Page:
Ferdinand has been thrust into the spotlight following the incident in October, which has left Terry facing a court case on July 9 on allegations he racially abused the QPR defender.
Terry, who was subsequently stripped of the England captaincy, denies the charges.
The two players are set to meet again at Stamford Bridge next weekend, but since their initial clash Ferdinand admitted he has had to deal with some unsettling comments from the terraces.
"Some of the abuse has been extreme, some of it has been very extreme and I'm thinking 'how can they even be giving me any stick?','' he told various newspapers.
"But this is the world we live in. You have to deal with it and I deal with it by playing my football. There is a bit more limelight on me.''
Ferdinand thanked his brother and Manchester United defender Rio, who is set to join Terry with England at this summer's Euro 2012 championship, for helping him through the difficult spell.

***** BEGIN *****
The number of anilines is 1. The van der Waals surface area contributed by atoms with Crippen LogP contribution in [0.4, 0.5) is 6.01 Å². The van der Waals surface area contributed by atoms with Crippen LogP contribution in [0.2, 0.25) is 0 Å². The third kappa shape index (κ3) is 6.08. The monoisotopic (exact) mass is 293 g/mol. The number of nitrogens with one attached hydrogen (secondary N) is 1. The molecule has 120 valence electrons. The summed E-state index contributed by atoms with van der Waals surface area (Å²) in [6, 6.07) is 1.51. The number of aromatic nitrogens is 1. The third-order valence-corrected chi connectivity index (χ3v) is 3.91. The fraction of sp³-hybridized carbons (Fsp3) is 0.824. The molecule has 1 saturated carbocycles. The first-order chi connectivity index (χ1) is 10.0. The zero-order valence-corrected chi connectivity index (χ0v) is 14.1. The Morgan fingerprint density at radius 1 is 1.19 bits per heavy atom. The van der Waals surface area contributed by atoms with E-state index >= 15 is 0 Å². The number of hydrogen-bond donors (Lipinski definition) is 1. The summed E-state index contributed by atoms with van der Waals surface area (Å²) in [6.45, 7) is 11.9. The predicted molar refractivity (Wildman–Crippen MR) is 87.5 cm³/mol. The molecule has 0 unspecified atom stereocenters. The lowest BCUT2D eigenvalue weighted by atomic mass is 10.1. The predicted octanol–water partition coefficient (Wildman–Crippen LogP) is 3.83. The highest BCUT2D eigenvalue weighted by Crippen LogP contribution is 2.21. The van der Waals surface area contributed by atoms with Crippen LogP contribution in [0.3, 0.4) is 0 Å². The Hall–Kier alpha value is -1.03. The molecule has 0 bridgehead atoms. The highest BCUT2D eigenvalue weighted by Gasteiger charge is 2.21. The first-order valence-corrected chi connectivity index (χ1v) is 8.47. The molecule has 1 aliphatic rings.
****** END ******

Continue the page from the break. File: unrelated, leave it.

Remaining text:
"Rio has been a real rock for me. He's a rock for me in everything I do, not just football, in all aspects of life,'' he said. "But my whole family have been there for me, that's the way we are.''
Despite the full glare of pressure the 27-year-old Ferdinand believes he has enjoyed one of his finest seasons in the Barclays Premier League.
"If you look at my career in big games I have played well, and this year it's felt like there have been a lot of big games because of the added pressure on me,'' he said.
"I'd like to think I've had my most consistent season since I left West Ham. That other scenario has highlighted things a bit more but at the moment I'm happy with my football.
"I cannot influence what other people are doing or saying. I can only affect what I'm doing on the pitch - and that's the way I've treated it.''